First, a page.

‘The law, as I understand it, is this: No conduct, however reprehensible, will constitute constructive desertion unless the necessary animus is present. The animus may take the form of dolus directus in the sense of a positive intention to put an end to cohabitition; or it may take the form of dolus eventualis in the sense of a knowledge by the defendant that the probable or possible effect of his conduct would be a termination of cohabitation, coupled with a wilful disregard of that possibility or probability. The animus may be proved by direct or indirect evidence of the defendant's state of mind; it may, in a proper case, be inferred from the circumstances, including the nature of the defendant's unlawful conduct. But, unless the animus is established by inference or otherwise, there can, in my judgment, be no finding of constructive desertion.’

[64]      According to the plaintiff there was a build- up of incidences that eventually lead up to the point where she proceeded to institute divorce action. According to her the defendant was aware of the possible consequences of his continued abuse. Defendant promised to reform on many occasions when there were interventions from a social worker, the church and the police. In fact, whilst in hospital in 2011 he promised that if he is released he would stop drinking and abusing the plaintiff.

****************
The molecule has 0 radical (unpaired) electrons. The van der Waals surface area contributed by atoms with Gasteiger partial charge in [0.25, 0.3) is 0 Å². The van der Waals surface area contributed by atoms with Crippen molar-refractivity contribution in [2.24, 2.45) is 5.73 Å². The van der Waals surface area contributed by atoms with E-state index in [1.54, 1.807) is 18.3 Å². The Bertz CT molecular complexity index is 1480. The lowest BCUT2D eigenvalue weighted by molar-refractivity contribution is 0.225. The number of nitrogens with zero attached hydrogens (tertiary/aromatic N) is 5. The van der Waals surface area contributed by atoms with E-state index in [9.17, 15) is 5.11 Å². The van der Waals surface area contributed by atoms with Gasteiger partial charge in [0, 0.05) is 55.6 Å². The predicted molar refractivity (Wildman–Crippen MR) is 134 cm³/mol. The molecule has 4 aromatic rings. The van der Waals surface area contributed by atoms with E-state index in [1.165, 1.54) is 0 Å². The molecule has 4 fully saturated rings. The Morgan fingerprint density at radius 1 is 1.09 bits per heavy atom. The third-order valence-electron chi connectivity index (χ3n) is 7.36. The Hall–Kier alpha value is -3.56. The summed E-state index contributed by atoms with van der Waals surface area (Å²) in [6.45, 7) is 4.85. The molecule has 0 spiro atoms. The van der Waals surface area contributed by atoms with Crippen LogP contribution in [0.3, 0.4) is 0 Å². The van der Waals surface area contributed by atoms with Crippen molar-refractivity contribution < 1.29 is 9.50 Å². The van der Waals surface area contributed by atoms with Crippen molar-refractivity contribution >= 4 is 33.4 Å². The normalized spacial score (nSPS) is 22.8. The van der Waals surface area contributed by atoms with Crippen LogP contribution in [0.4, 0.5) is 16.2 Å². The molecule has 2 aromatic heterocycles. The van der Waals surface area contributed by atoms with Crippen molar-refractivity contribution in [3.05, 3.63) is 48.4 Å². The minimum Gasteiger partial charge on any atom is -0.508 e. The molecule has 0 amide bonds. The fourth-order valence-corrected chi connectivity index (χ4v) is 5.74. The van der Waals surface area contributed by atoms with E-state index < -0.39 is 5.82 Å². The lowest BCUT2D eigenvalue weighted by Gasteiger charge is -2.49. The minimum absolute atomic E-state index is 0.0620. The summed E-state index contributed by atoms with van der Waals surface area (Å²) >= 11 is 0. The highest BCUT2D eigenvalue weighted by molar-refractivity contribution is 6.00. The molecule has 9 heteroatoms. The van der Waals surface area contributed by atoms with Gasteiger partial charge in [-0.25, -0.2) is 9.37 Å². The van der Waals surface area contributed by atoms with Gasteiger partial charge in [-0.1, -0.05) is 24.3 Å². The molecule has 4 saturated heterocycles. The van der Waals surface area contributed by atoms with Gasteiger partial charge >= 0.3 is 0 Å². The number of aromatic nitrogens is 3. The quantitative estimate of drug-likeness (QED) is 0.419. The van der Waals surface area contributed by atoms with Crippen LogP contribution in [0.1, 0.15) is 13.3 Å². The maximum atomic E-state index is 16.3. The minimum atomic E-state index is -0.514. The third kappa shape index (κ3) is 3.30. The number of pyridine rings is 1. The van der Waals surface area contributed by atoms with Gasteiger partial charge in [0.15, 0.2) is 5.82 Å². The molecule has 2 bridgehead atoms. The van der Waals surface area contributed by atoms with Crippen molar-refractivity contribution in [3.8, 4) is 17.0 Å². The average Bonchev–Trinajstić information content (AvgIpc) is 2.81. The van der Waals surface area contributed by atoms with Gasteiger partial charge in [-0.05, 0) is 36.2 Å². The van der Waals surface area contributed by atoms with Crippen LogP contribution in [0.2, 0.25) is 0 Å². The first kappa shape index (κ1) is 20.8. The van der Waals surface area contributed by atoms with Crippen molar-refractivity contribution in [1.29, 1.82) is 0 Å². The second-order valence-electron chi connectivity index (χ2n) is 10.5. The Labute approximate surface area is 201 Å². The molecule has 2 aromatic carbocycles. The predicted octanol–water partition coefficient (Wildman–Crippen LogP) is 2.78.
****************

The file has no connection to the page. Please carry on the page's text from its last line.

[65]      Plaintiff stated that she informed the defendant that she wish to institute divorce proceedings in 2011 already. The abuse, however, continued in spite of being forewarned of the possibility and in 2014 plaintiff put word to action and instituted the current action.

[66]      It was submitted by the curator ad litem that due to the mental illness of the defendant he might not have had the required animus. It was further submitted that he had this condition since 1999. However, the plaintiff who lived with the defendant year in and year out and who is a registered nurse stated that he was not diagnosed as mentally ill in 1999 and when the defendant did not drink he became quite normal.

[67]      This Court did not have the advantage of hearing the psychiatrist that diagnosed and treated the defendant to explain the correlation between defendant’s alcohol abuse and his mental incapacity, if any.

[68]      Having regard to the plaintiff’s evidence, I am satisfied that the defendant is shown to have had the knowledge that the probable or possible effect of his conduct would result in the termination of cohabitation between them and he willfully disregarded that possibility or probability. Defendant's unlawful conduct rendered further cohabitation with him dangerous and intolerable for the plaintiff.

Specific forfeiture order:

[69]      The plaintiff seeks a specific forfeiture order in respect of the property situated in Windhoek. A specific forfeiture order is an order where a particular res is forfeited to the plaintiff.8 When such a specific forfeiture order is sought, a court requires a litigant to set out all the relevant information9. The relevant principles applicable were discussed in the authoritative judgment of C v C, L v L.10  Heatchcote AJ articulated the relevant principles as follows;

[22] . . . the legal principles applicable in Namibia are these:

‘………….